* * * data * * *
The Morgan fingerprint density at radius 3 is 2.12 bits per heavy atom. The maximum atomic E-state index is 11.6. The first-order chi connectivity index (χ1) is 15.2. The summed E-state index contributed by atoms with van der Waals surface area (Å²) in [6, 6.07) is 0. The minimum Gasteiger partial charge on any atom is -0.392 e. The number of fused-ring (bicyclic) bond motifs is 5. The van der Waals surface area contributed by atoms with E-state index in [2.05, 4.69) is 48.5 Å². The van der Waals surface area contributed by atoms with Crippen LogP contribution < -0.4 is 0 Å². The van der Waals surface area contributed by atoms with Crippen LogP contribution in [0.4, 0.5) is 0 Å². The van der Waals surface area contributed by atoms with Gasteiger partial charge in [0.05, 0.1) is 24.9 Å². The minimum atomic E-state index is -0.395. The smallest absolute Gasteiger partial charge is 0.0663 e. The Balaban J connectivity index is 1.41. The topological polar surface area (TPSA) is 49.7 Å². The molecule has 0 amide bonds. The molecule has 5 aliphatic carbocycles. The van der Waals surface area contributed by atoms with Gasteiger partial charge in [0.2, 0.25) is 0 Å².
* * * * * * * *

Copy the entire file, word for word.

The Morgan fingerprint density at radius 3 is 2.12 bits per heavy atom. The maximum atomic E-state index is 11.6. The first-order chi connectivity index (χ1) is 15.2. The summed E-state index contributed by atoms with van der Waals surface area (Å²) in [6, 6.07) is 0. The minimum Gasteiger partial charge on any atom is -0.392 e. The number of fused-ring (bicyclic) bond motifs is 5. The van der Waals surface area contributed by atoms with E-state index in [2.05, 4.69) is 48.5 Å². The van der Waals surface area contributed by atoms with Crippen LogP contribution < -0.4 is 0 Å². The van der Waals surface area contributed by atoms with Crippen LogP contribution in [0.4, 0.5) is 0 Å². The van der Waals surface area contributed by atoms with Gasteiger partial charge in [0.05, 0.1) is 24.9 Å². The minimum atomic E-state index is -0.395. The smallest absolute Gasteiger partial charge is 0.0663 e. The Balaban J connectivity index is 1.41. The topological polar surface area (TPSA) is 49.7 Å². The molecule has 0 amide bonds. The molecule has 5 aliphatic carbocycles. The van der Waals surface area contributed by atoms with Gasteiger partial charge in [0.2, 0.25) is 0 Å².